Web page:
Were the Roots of the Global Financial Crisis in our Business Schools?

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No. Well, maybe, the proposition does sound like there is something to it, but after reading “The Roots of the Global Financial Crisis are in our Business Schools” I am actually much less convinced of this thesis than I was when I read the title. This is because the article throws a bunch of shit on the wall hoping some will stick, without even considering that some of the shit might be contradictory. But I think it is a good example of how populism that sounds reasonable at first will end up providing its own contradictions.

Two of the main arguments are that people in finance are too self-interested and care too much about profit maximization (and that they learned each of these in business school), and so don’t consider morality or what is good for society generally. Attributing the financial crisis to individual selfishness or to profit maximization might each sound good individually, but can’t work together, which is the whole point of principal-agent theory. Are people acting in their own best interest (work as little as possible, make as much money for yourself as possible, be neutral about what all this means for the firm), or are they acting in the firm’s shareholders’ best interest and trying to maximize profits? Given the actual history of the financial crisis, it seems more realistic to blame selfishness, since many of the firms involved spectacularly failed to maximize their profits, while the compensation structures based on short-term performance allowed many individuals to make a killing in the process of sinking their firms.

Another main bogeyman of the piece is Milton Friedman and the Chicago school of economics, who are claimed to have taken over business education (I wish!). They are blamed for teaching that individuals are rational and selfish utility maximizers, something which was actually in the textbooks of Alfred Marshall and Paul Samuelson well before the ascent of Chicago. More importantly, the very existence of many departments in business schools and financial companies demonstrate that the people involved do not believe in the standard economic model. How much marketing and advertising is based on the premise that the audience is rational? How many investment companies could justify their existence and huge salaries and fees if they really believed in the Efficient Markets Hypothesis, and believed that their clients were also rational and believed the EMH? Basically just index funds, which don’t have the huge salaries and fees anyway. As an economist, it is very hard for me to believe that my kind has had a huge influence over business schools or business practice. Though I may be a bit biased as a member of a department which just left the business school, and to its credit this argument is more empirically wrong than actually contradictory.

The article also blames Milton Friedman specifically for arguing that a corporation’s sole goal should be to maximize profits and shareholder value, rather than also caring about “corporate social responsibility”. What corporate goals should be is up for debate, but I think it is hard to say that the problem was firms being too profit focused. Again, the problem was that many of these firms turned spectacular losses and failed, or would have failed without bailouts. There are many possible reasons for this, which have been discussed to death: compensation structures, previous bailouts and moral hazard, lack of regulation or poorly structured financial regulation, a giant pool of investment-seeking money caused partly by overly loose monetary policy in 2003-4, misregulation and massive subsidies for the housing sector- all these could have encouraged excessive risk-taking that led to giant losses. But it is hard to argue that firms lost money because they were focused on making money. Furthermore, some of the firms which exploded worst were actually known for “corporate social responsibility”.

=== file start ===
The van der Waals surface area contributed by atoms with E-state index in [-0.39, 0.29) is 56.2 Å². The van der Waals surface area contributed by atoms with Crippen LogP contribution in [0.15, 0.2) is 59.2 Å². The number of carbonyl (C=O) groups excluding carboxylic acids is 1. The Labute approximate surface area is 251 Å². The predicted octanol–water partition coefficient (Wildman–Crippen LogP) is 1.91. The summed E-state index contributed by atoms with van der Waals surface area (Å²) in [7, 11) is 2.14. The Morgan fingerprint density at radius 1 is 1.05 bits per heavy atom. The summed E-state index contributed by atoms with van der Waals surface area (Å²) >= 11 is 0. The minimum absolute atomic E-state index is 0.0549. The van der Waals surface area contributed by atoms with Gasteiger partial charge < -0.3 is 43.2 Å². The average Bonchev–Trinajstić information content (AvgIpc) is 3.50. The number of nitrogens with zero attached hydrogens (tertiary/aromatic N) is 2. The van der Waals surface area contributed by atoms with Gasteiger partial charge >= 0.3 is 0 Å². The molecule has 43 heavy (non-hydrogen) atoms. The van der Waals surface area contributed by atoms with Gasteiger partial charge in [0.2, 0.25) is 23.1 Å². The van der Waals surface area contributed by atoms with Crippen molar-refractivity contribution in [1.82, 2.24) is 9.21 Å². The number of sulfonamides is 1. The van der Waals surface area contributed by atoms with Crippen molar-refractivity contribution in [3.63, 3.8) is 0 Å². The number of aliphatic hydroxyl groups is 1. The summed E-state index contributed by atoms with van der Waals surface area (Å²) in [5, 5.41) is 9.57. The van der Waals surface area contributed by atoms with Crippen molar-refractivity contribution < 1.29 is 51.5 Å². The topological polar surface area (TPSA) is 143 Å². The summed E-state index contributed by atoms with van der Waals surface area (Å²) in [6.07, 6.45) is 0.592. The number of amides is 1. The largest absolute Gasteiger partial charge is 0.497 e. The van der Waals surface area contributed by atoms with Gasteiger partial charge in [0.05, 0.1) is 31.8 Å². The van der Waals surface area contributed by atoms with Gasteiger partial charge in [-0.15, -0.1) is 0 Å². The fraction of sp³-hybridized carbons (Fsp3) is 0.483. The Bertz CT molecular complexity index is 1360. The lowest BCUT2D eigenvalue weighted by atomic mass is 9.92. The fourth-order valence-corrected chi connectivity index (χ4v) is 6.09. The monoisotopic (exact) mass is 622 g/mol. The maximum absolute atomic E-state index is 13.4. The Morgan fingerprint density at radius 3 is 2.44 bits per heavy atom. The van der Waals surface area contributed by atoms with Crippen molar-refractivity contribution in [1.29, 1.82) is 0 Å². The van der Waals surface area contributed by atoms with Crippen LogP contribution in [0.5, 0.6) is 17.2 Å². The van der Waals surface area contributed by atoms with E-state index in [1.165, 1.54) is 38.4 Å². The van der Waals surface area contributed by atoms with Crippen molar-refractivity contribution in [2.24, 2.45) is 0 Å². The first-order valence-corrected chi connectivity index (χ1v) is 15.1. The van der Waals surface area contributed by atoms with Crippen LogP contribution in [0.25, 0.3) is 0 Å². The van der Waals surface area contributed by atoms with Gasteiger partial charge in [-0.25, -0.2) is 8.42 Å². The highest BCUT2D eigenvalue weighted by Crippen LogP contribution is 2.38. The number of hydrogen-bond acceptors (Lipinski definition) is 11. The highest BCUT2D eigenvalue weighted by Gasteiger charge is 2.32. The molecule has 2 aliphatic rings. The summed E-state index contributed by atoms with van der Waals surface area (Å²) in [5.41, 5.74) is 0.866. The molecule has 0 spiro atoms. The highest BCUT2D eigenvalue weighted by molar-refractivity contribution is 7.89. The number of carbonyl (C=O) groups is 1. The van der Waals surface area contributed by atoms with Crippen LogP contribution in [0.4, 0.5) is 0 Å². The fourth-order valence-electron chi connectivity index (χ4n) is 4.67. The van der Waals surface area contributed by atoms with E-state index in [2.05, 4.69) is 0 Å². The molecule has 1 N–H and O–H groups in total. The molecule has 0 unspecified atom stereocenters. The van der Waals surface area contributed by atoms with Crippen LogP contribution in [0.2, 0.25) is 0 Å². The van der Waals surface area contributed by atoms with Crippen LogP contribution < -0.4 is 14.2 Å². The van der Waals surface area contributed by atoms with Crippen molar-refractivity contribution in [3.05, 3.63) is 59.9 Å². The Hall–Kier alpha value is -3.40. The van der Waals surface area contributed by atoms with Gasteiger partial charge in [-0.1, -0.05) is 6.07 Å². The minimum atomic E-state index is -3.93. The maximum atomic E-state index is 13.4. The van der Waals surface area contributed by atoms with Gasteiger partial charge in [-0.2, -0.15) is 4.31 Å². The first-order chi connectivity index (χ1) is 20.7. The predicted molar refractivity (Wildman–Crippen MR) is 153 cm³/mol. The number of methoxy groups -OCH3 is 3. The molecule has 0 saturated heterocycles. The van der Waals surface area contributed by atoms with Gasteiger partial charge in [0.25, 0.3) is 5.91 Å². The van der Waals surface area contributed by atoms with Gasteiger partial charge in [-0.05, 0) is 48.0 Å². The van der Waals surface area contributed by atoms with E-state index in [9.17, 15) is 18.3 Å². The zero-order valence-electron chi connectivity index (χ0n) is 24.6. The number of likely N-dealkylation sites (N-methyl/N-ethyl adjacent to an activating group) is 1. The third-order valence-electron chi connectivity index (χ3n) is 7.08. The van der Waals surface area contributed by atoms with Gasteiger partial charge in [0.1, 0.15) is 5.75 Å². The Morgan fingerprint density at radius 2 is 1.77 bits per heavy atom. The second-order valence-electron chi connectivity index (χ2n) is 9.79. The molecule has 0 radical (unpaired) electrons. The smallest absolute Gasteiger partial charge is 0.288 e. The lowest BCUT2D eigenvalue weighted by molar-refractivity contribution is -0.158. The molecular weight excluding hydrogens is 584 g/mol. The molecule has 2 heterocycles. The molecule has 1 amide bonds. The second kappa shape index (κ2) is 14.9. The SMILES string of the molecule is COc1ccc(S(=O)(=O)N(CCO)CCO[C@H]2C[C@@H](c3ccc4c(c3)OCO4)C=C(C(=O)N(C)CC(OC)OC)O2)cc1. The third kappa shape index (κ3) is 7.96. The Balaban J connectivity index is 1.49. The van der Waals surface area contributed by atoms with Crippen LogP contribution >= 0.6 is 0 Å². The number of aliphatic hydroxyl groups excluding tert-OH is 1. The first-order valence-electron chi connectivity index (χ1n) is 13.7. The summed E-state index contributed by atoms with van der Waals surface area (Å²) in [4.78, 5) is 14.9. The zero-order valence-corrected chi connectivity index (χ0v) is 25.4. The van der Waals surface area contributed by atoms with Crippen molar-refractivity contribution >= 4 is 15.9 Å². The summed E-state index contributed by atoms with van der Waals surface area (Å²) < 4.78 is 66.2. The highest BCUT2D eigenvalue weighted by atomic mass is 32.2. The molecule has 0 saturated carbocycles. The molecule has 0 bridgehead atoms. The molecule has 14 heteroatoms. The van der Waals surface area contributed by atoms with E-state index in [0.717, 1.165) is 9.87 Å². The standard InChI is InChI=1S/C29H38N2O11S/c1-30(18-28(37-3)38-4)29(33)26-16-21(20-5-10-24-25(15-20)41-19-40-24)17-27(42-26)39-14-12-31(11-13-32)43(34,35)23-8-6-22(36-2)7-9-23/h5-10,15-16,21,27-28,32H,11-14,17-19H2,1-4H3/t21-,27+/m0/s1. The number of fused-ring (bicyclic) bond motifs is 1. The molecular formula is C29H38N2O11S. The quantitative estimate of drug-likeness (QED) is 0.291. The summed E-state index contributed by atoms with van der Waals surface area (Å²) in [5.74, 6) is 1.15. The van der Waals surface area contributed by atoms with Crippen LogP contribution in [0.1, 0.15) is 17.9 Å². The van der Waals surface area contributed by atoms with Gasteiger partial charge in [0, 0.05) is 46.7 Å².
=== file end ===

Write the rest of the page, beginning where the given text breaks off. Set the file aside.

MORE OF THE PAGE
But suppose the financial crisis was caused by the standard economics model and the business schools- what do we do about it? This article provides further evidence that an argument jumps the shark when its proposed solution is “more Holistic approaches”. This is the epitome of something which sounds vaguely nice but is actually meaningless. Even better, the article calls for “the rejection of the ideology of rational knowledge in favor of one that gives greater weight to experience, or to spirituality”. I couldn’t make this stuff up.

So, the people actually making this argument made themselves into strawmen. What would a better version look like? Is it possible to “steelman” the argument? I would start with the observation that students who have taken economics classes are more likely to defect in the repeated prisoners dilemma, and their selfishness in this case leads them to worse outcomes than those who haven’t taken economics. Then discuss the importance of cooperation in business, especially as work is done by larger teams. Finally and most importantly, look for empirical evidence that firms act differently based on the college major of their management, and see if firms with more business majors and MBA’s actually take more risks and act less socially responsible.